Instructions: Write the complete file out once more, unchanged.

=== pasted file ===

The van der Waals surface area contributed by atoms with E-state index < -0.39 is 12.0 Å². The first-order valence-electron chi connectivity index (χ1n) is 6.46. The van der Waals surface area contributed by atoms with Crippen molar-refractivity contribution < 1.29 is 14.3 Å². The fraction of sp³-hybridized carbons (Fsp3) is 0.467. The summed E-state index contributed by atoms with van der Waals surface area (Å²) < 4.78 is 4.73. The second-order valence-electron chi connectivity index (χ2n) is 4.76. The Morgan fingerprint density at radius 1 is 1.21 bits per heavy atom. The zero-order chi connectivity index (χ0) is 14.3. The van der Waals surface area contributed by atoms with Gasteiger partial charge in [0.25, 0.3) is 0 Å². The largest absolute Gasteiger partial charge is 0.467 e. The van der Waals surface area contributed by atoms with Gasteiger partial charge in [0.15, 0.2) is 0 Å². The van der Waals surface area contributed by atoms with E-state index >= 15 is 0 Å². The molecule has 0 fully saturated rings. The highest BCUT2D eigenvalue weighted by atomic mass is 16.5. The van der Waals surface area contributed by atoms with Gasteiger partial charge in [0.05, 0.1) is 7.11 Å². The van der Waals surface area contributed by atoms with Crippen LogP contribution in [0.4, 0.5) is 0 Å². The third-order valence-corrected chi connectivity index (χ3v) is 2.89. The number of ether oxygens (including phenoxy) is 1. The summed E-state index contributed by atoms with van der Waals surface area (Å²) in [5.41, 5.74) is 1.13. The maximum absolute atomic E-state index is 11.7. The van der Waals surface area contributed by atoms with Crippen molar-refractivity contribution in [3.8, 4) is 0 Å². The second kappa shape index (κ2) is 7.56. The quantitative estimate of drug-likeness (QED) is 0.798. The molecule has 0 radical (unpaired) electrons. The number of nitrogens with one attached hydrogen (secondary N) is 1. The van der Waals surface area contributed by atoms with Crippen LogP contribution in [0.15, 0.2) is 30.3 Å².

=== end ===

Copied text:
The van der Waals surface area contributed by atoms with E-state index < -0.39 is 12.0 Å². The first-order valence-electron chi connectivity index (χ1n) is 6.46. The van der Waals surface area contributed by atoms with Crippen molar-refractivity contribution < 1.29 is 14.3 Å². The fraction of sp³-hybridized carbons (Fsp3) is 0.467. The summed E-state index contributed by atoms with van der Waals surface area (Å²) < 4.78 is 4.73. The second-order valence-electron chi connectivity index (χ2n) is 4.76. The Morgan fingerprint density at radius 1 is 1.21 bits per heavy atom. The zero-order chi connectivity index (χ0) is 14.3. The van der Waals surface area contributed by atoms with Gasteiger partial charge in [0.25, 0.3) is 0 Å². The largest absolute Gasteiger partial charge is 0.467 e. The van der Waals surface area contributed by atoms with Gasteiger partial charge in [0.15, 0.2) is 0 Å². The van der Waals surface area contributed by atoms with E-state index >= 15 is 0 Å². The molecule has 0 fully saturated rings. The highest BCUT2D eigenvalue weighted by atomic mass is 16.5. The van der Waals surface area contributed by atoms with Gasteiger partial charge in [0.05, 0.1) is 7.11 Å². The van der Waals surface area contributed by atoms with Crippen LogP contribution in [0.4, 0.5) is 0 Å². The third-order valence-corrected chi connectivity index (χ3v) is 2.89. The number of ether oxygens (including phenoxy) is 1. The summed E-state index contributed by atoms with van der Waals surface area (Å²) in [5.41, 5.74) is 1.13. The maximum absolute atomic E-state index is 11.7. The van der Waals surface area contributed by atoms with Crippen molar-refractivity contribution in [3.8, 4) is 0 Å². The second kappa shape index (κ2) is 7.56. The quantitative estimate of drug-likeness (QED) is 0.798. The molecule has 0 radical (unpaired) electrons. The number of nitrogens with one attached hydrogen (secondary N) is 1. The van der Waals surface area contributed by atoms with Crippen LogP contribution in [0.15, 0.2) is 30.3 Å².